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Local rental units: How much is too much?

River Falls conducted a study during 2012 of the ratio of rental housing in the city. <i>Debbie Griffin photo</i>

The subject of rental property in River Falls usually prompts interesting discussion.

The topic surfaced in 2011 after citizens and a council member expressed concerns about how rental properties affect the value of surrounding property and neighborhoods.

The city completed an extensive study late this year and is due to release a technical document that summarizes that study. The efforts basically resulted in the decision to take no action at this time.

The concerns raised included property deterioration, increased density, congestion, traffic, loss of homeowners and families, trash, unkempt yards, and home exteriors and increased noise.

That led to the city adding a goal to its work plan: Research rental property effects.

In 2012, that goal emerged as "Analysis of Impact of Rental Housing on Single-Family Neighborhoods."

A collective decision by the Plan Commission, City Council and city administrator added the study to a list of things to do.

Next members from the planning department gathered information and presented findings -- mostly Development Assistant David Hovel and Community Development Director Buddy Lucero.

They contacted other municipalities to compare rental policies, picked sample areas of the community, created and analyzed maps and pulled and measured different data, such as percentages of rental housing and its history, numbers of complaint calls and information from comparable cities.

The city questioned: What affect do rentals have on the city and is there cause for concern? Is there a tipping point to the number of rentals on a block or in a neighborhood?

A rental-housing study in the 1960s showed that about 34% of the housing units in River Falls were rentals; in the 1970s it was 39%. The city implemented a rental-inspection and licensing program in the 1980s.

The city analyzed rental data for six decades:

  • In 1960, there were 1,411 total housing units, with renters occupying 481.
  • In 1970, there were 1,835 total housing units, with renters occupying 707.
  • In 1980, there were 2,694 total housing units, with renters occupying 1,214.
  • In 1990, there were 3,525 total housing units, with renters occupying 1,679.
  • In 2000, there were 4,345 total housing units, with renters occupying 2,092.
  • In 2010, there were 5,499 total housing units, with renters occupying 2,311


Of the rentals in 2011, 192 were single-family homes, 335 were duplexes, 70 were twinhomes, 26 were townhomes and 91 were condos. The counts did not include apartments.

The data says the national average of owner-occupied housing for a community is 65 percent. Respective percentages of owner-occupied housing in River Falls over the six decades studied were 66, 61, 55, 52, 52 and 58.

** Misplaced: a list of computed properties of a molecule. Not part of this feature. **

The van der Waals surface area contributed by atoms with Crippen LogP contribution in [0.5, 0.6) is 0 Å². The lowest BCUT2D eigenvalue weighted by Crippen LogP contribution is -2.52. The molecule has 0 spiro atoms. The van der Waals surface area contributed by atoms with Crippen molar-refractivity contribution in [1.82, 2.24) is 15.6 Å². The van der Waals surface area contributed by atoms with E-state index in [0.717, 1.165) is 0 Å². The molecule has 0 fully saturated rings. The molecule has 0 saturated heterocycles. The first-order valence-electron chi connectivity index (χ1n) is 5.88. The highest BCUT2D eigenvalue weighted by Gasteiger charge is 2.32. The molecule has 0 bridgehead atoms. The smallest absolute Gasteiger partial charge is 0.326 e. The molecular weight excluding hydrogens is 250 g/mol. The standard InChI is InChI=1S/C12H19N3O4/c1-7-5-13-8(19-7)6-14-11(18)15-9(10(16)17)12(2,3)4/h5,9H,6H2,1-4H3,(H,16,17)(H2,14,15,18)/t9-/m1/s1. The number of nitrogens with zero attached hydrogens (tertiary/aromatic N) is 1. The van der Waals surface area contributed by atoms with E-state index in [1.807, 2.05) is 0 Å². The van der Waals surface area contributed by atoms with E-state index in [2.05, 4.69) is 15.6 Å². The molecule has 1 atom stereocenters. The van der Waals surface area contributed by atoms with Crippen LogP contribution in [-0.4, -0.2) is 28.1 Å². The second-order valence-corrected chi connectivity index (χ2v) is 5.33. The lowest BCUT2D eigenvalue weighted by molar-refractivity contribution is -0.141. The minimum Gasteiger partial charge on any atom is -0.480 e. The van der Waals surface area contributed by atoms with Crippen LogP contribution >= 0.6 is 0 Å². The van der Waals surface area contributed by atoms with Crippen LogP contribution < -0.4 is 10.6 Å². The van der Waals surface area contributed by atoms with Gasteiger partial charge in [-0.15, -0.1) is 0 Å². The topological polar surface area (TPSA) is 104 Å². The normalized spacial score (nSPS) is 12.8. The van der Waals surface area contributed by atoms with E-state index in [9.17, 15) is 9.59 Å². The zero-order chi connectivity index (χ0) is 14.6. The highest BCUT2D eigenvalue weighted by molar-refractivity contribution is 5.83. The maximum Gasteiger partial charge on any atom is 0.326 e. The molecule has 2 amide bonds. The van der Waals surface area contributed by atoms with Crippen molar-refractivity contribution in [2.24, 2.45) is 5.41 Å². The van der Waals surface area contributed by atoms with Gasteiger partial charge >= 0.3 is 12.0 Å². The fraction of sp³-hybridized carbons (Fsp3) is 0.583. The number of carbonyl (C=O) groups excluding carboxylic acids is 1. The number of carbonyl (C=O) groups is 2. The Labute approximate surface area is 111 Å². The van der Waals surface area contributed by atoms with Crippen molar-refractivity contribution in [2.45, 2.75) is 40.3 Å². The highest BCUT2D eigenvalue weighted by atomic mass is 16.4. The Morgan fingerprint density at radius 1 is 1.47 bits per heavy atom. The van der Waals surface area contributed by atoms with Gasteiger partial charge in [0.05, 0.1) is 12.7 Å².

River Falls' report says it is difficult to measure 'cause and effect' of rentals on something as subjective as property values, therefore making it a challenge to answer the question: "How much is too much?"

An Urban Institute study showed that homes sell for around 6% less in areas that have more than a 30% concentration of rental homes.

Another study by the Georgia Institute of Technology says the conditions of unkempt yards, noisy lifestyle and lack of maintenance aren't restricted to rental properties.

It says conditions such as peeling paint, overgrown yards and clutter can decrease a home's value by 10%.

Most available data agrees that rental-occupied properties are better for everyone than a street full of foreclosed and vacant homes.

One of the cities with which River Falls checked had just implemented restrictions on rental units, with strong pushback from citizens that includes legal action.

The River Falls study team also observed and reported that the city has laws to address most noise, nuisance and aesthetic concerns.

The report conclusion says: "There are both pros and cons to rental property. The pros being, you are allowed to rent property if you are unable to sell, it provides homes for families who are starting out or lost their homes, keeps rental rates competitive, forces landlords to maintain property due to competition, and it could increase or stabilize property values either due to the demand or to keep properties from becoming vacant."

Potential action the city could take included requiring a buffer between rental properties, restricting the number of rentals per block, asking for a conditional permit for rentals, establishing restrictions within a certain area, enforce the current housing code more actively, and nothing.

The city chose to take no action, acknowledging that its rental policies are comparable to similar communities and that one option to curb complaints would be tougher enforcement existing ordinances, including stiffer penalties.